Methanol also reacts to hypochlorous acid in water solution, producing methyl hypochlorite. Methyl hypochlorite decomposes in low temperatures and can explode when exposed to sunlight or heat. The same reaction happens when methanol is mixed with chlorine.
Methanol should be cautiously used with cellulose-based absorbents. There have been plenty of situations when untoward reactions happen when methanol is added to these absorbents.
Finally, according to the Committee on Toxicity of Chemicals in Food, Consumer Products and the Environment (COT), exposure to methanol at levels found in fruits and vegetables does not cause adverse results.
Avoid direct exposure as much as possible when handling methanol. At the very least, ANSI-approved rubber gloves and safety goggles must be worn. However, in many facilities, more comprehensive protective equipment is often required such as those that cover the face, eyes, and body.
If methanol is accidentally spilled, immediately get in touch with the fire department. Get rid of potential sources of combustion such as lighters, matches, radiators, and embers.
Isolate the spill or leaks for at least 150 meters in all directions. Do not contain, stop the spill, or reduce the discharge if you’re not properly trained for it. Avoid touching or walking on the spillage. If possible, provide barriers (dams) far ahead of the methanol spill to contain the liquid. Stay upwind to protect yourself from vapors and potential explosions.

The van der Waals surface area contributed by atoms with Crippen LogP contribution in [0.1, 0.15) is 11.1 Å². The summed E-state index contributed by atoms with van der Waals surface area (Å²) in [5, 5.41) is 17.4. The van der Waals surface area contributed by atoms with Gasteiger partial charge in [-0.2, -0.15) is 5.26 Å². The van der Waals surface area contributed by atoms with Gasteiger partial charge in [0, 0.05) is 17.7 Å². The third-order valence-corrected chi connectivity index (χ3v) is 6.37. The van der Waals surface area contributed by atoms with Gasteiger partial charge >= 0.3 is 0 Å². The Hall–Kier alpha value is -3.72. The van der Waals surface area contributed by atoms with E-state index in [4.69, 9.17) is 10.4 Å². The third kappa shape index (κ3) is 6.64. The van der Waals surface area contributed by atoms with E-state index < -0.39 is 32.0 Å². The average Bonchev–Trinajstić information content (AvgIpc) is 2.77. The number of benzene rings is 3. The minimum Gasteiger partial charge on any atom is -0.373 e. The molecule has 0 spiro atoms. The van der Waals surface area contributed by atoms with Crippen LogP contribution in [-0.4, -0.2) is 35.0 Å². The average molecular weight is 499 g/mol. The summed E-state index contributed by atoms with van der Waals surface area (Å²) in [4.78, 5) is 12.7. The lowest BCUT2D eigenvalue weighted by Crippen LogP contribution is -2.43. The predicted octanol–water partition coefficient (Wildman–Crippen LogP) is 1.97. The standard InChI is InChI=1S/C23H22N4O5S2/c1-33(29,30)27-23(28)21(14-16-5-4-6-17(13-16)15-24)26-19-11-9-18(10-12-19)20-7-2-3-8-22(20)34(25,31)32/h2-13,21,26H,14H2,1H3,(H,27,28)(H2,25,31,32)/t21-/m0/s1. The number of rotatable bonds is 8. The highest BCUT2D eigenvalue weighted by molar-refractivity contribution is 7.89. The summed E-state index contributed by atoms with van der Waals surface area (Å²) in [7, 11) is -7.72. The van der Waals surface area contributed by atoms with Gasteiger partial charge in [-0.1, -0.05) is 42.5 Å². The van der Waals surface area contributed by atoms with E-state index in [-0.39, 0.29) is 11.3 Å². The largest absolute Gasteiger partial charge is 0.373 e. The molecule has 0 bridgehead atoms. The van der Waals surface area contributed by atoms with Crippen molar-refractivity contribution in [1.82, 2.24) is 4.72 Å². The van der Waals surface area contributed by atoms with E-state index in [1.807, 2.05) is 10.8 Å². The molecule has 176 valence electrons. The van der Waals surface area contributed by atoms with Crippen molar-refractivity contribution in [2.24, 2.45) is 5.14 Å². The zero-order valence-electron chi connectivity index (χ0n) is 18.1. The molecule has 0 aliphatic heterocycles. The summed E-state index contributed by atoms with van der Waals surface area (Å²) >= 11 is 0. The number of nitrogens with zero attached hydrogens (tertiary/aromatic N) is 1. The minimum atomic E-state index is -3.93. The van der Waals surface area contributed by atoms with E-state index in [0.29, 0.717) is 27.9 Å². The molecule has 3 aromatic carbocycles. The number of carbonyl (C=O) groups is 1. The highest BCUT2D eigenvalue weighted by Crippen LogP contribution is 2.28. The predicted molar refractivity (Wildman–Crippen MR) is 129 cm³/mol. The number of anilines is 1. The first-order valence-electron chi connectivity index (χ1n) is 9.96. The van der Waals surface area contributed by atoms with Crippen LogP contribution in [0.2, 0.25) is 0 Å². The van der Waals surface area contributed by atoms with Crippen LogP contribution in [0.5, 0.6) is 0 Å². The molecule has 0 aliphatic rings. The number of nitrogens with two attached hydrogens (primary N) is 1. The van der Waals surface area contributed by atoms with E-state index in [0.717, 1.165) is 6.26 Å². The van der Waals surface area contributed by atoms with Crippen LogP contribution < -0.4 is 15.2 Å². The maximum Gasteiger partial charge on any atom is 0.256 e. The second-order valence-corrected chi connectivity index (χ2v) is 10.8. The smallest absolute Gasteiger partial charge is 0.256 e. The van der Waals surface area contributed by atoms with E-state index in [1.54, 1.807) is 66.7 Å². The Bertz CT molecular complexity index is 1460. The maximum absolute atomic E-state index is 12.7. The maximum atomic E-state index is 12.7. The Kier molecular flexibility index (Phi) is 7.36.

For small spills, add soil or sand on the spot---the material absorbs the ethanol. Later, have a specialist transfer the methanol-soaked material in the right containers.
Methanol must be placed in air-tight, leak-proof, and high-quality containers. Methanol containers should never be left open as the vapors are combustible and toxic. Sealed methanol containers should be sealed and labeled according to state, local, and on-site regulations. Facilities should also train personnel on how to handle and move methanol containers.
Methanol is non-corrosive, thus they can be kept together with most metals. However, note that it can corrode metals such as platinum, magnesium, and lead.
Methanol has a very low flash point. This means very small amounts of ignition material can possibly cause fire. Also, because methanol is water soluble, using water to extinguish methanol-caused fires may not be enough.
To extinguish small or big fires, use dry chemicals, alcohol-resistant foam, or carbon dioxide. Check your fire extinguisher; it should have any of these chemicals. You can still use water, but as mentioned above, it might be inefficient. Adjust the nozzle so that the water flows in pressurized sprays.
If a tank containing methanol catches on fire, fight the fire from a maximum distance as indicated in the firefighting apparatus’s instructions. It is also important to cool down other containers by spraying them constantly with water. If you hear venting sounds, withdraw from the area immediately and evacuate all personnel from the facility.
Call the fire department right away in case a methanol-based fire breaks out.
Due to the hazardous nature of methanol, they need to be disposed of correctly. Licensed and professional waste disposal service providers like ACT Enviro have the right equipment and trained personnel to safely and properly handle such tasks. Calling such waste disposal services is the best and safest option for you in disposing methanol.